Lead author Christina E. Hugenschmidt, Ph.D., an instructor of gerontology and geriatric medicine at Wake Forest Baptist, said the results from the Diabetes Heart Study-Mind (DHS-Mind) suggest that CVD is playing a role in cognition problems before it is clinically apparent in patients. The research appears online ahead of print in the Journal of Diabetes and Its Complications.
“There has been a lot of research looking at the links between type 2 diabetes and increased risk for dementia, but this is the first study to look specifically at subclinical CVD and the role it plays,” Hugenschmidt said. “Our research shows that CVD risk caused by diabetes even before it’s at a clinically treatable level might be bad for your brain.
“The results imply that additional CVD factors, especially calcified plaque and vascular status, and not diabetes status alone, are major contributors to type 2 diabetes related cognitive decline.”
Hugenschmidt said DHS-Mind is a follow-up study to the Diabetes Heart Study (DHS), which examined relationships between cognitive function, vascular calcified plaque and other major diabetes risk factors associated with cognition. The DHS investigated CVD in siblings with a high incidence and prevalence of type 2 diabetes, where extensive measurements of CVD risk factors were obtained during exams that occurred from 1998 to 2006.
The study was supported by the National Institutes of Health through NINDS R01NS058700-02S109 and NIDDK 1F32DK083214-01.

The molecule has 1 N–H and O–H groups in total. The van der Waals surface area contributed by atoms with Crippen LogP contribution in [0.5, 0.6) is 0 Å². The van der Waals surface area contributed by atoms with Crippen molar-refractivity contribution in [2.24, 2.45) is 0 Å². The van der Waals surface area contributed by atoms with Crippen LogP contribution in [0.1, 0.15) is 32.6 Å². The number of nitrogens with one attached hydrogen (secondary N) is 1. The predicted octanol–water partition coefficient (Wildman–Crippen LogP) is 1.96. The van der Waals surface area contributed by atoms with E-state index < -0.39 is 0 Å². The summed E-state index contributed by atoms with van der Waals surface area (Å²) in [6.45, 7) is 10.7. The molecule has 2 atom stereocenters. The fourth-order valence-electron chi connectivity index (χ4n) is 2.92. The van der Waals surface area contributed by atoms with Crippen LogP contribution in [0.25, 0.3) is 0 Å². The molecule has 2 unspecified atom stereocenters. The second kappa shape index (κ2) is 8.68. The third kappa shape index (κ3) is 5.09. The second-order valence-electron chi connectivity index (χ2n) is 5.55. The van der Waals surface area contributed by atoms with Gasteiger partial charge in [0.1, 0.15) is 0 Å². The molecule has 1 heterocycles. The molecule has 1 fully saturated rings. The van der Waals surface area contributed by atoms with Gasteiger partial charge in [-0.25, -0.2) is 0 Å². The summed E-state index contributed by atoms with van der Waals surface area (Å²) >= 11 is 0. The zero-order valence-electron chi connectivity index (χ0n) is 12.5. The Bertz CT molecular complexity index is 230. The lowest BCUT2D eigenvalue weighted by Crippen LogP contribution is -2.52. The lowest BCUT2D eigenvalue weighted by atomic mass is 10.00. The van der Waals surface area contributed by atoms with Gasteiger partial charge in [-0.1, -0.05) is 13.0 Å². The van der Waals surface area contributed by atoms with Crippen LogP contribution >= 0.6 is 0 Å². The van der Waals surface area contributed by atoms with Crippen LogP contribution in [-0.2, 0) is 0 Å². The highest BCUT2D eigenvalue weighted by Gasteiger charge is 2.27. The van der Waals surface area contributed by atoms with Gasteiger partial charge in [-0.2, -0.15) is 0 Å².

The DHS-Mind study added cognitive testing to existing measures with the express purpose of exploring the relationships between measures of atherosclerosis and cognition in a population heavily affected by diabetes, a novel approach given that previous studies have focused on diabetes and cognition in the context of clinically evident CVD, Hugenschmidt said. The researchers followed up with as many of the original 1,443 DHS study participants as possible who had cardiovascular measures. Of that 516 total, 422 were affected with type 2 diabetes and 94 were unaffected.
Hugenschmidt said the researchers ran a battery of cognitive testing that looked at different kinds of thinking like memory and processing speed, as well as executive function, which is a set of mental skills coordinated in the brain’s frontal lobe that includes stop and think processes like managing time and attention, planning and organizing. She said that being able to look at data where the comparison group was siblings, some of whom had a high level of CVD themselves, made the results more clinically relevant because the participants shared the same environmental and genetic background.
“We still saw a difference between these two groups. Even compared to their own siblings who were not disease free, those with diabetes and subclinical cardiovascular disease had a higher risk of cognitive dysfunction,” Hugenschmidt said.
CVD explains a lot of the cognitive problems that people with diabetes experience, Hugenschmidt said. “One possibility is that your brain requires a really steady blood flow and it’s possible that the cardiovascular disease that accompanies diabetes might be the main driver behind the cognitive deficits that we see.”
Hugenschmidt said the takeaway for clinicians is to take CVD risk factors into consideration when they’re treating patients with type 2 diabetes patients because even at borderline clinical levels, it might have long-term implications for peoples’ mental, cognitive health.
Co-authors include: Fang-Chi Hsu, Ph.D., Satoru Hayasaka, Ph.D., J. Jeffrey Carr, M.D., Barry I. Freedman, M.D., Jeff D. Williamson, M.D., and Donald W. Bowden, Ph.D., all of Wake Forest Baptist; and David L. Nyenhuis,Ph.D., University of Illinois, Chicago.
Wake Forest Baptist Medical Center